The level of the Occoquan Reservoir, whose three-month decline triggered a voluntary water conservation program in Northern Virginia, has risen more than a foot as a result of Wednesday's heavy rain.
The rain added about 350 million gallons to the reservoir - a little more than six days' supply. But Fairfax County Water Authority officials noted that the reservoir with less than 4 billion gallons of water still held far below its normal quantity of 7.5 billion to 9.8 billion gallons. The authority urged its customers to continue to restrict outdoor and other usage.
Consumption, which ordinarily runs 60 million to 65 million gallons daily, totaled 54 million gallons on Thursday, an improvement over the previous three days, when usage averaged a little more than 58 million gallons.
While the Occoquan was inching upward, so was the Standard & Poor's Corp's bond rating for the authority - from BBB+ to A. According to Fred C. Morin, chairman of the authority, the higher rating was the result of the agency's "sustained good management and operating performance" and improved financial prospects as a result of the increase in customer rates that took effect Aug. 1.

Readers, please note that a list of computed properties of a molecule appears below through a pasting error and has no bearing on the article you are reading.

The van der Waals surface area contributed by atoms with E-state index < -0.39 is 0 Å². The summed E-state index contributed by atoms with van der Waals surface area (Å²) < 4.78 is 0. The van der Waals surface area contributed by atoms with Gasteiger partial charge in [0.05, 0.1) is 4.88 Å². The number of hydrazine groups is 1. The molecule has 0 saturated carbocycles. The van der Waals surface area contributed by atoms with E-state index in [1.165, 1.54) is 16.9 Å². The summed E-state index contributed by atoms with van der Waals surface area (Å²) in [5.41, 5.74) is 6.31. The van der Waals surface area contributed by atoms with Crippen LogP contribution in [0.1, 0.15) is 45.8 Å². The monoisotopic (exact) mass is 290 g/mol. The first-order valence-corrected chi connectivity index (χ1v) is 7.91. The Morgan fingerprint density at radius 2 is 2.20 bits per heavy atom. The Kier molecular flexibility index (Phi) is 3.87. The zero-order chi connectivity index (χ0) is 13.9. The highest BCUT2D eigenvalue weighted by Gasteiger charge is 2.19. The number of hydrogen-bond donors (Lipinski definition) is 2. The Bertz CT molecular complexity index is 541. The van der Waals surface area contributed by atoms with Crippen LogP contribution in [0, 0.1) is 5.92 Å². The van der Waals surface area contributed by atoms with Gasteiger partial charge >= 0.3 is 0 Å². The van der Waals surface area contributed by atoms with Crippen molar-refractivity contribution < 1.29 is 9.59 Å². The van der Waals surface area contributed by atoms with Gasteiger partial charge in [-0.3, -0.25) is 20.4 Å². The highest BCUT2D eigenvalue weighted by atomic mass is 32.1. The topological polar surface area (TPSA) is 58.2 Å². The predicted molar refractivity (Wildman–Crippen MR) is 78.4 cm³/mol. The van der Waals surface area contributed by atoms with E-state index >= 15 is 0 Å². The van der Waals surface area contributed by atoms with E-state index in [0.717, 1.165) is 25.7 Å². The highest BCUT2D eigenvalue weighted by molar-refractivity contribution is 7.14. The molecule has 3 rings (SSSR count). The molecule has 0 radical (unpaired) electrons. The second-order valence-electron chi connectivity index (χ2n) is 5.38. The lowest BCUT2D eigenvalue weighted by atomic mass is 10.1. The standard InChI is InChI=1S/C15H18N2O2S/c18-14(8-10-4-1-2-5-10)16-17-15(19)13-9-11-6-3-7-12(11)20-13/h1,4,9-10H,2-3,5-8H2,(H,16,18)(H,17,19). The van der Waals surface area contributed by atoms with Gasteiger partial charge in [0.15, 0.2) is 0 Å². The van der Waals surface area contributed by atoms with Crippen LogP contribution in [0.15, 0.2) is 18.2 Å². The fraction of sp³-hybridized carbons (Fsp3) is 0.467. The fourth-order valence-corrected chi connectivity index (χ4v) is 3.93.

Morin said the improved rating will permit the authority to obtain lower interest rates on future bond issues and will widen the investor market for its bonds.